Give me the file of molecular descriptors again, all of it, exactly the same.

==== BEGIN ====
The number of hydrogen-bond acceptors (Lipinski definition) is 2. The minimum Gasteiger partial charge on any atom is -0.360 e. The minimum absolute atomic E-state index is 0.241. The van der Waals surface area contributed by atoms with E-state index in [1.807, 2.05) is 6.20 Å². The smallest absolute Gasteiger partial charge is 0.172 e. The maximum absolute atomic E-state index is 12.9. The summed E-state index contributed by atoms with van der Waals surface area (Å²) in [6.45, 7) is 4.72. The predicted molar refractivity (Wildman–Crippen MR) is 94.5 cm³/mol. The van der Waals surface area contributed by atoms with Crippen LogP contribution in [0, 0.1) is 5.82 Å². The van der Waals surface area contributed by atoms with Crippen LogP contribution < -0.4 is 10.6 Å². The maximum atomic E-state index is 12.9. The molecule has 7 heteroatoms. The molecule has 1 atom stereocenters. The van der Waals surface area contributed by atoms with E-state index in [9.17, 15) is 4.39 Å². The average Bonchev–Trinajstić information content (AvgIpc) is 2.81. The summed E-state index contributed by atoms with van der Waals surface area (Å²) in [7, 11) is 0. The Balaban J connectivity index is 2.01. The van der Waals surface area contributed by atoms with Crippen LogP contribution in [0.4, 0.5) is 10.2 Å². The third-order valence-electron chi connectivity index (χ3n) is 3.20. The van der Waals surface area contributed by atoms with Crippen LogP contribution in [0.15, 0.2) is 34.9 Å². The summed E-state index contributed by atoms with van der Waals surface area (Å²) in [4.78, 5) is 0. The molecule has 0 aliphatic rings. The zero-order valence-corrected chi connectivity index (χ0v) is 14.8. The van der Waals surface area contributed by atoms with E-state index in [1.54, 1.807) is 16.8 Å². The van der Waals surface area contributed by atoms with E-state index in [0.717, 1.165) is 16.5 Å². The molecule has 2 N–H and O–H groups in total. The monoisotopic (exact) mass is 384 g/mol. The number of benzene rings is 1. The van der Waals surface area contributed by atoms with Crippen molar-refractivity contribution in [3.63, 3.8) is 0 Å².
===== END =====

The number of hydrogen-bond acceptors (Lipinski definition) is 2. The minimum Gasteiger partial charge on any atom is -0.360 e. The minimum absolute atomic E-state index is 0.241. The van der Waals surface area contributed by atoms with E-state index in [1.807, 2.05) is 6.20 Å². The smallest absolute Gasteiger partial charge is 0.172 e. The maximum absolute atomic E-state index is 12.9. The summed E-state index contributed by atoms with van der Waals surface area (Å²) in [6.45, 7) is 4.72. The predicted molar refractivity (Wildman–Crippen MR) is 94.5 cm³/mol. The van der Waals surface area contributed by atoms with Crippen LogP contribution in [0, 0.1) is 5.82 Å². The van der Waals surface area contributed by atoms with Crippen LogP contribution < -0.4 is 10.6 Å². The maximum atomic E-state index is 12.9. The molecule has 7 heteroatoms. The molecule has 1 atom stereocenters. The van der Waals surface area contributed by atoms with E-state index in [9.17, 15) is 4.39 Å². The average Bonchev–Trinajstić information content (AvgIpc) is 2.81. The summed E-state index contributed by atoms with van der Waals surface area (Å²) in [7, 11) is 0. The Balaban J connectivity index is 2.01. The van der Waals surface area contributed by atoms with Crippen LogP contribution in [0.4, 0.5) is 10.2 Å². The third-order valence-electron chi connectivity index (χ3n) is 3.20. The van der Waals surface area contributed by atoms with Crippen LogP contribution in [0.15, 0.2) is 34.9 Å². The summed E-state index contributed by atoms with van der Waals surface area (Å²) in [4.78, 5) is 0. The molecule has 0 aliphatic rings. The zero-order valence-corrected chi connectivity index (χ0v) is 14.8. The van der Waals surface area contributed by atoms with E-state index in [1.54, 1.807) is 16.8 Å². The van der Waals surface area contributed by atoms with E-state index in [0.717, 1.165) is 16.5 Å². The molecule has 2 N–H and O–H groups in total. The monoisotopic (exact) mass is 384 g/mol. The number of benzene rings is 1. The van der Waals surface area contributed by atoms with Crippen molar-refractivity contribution in [3.63, 3.8) is 0 Å².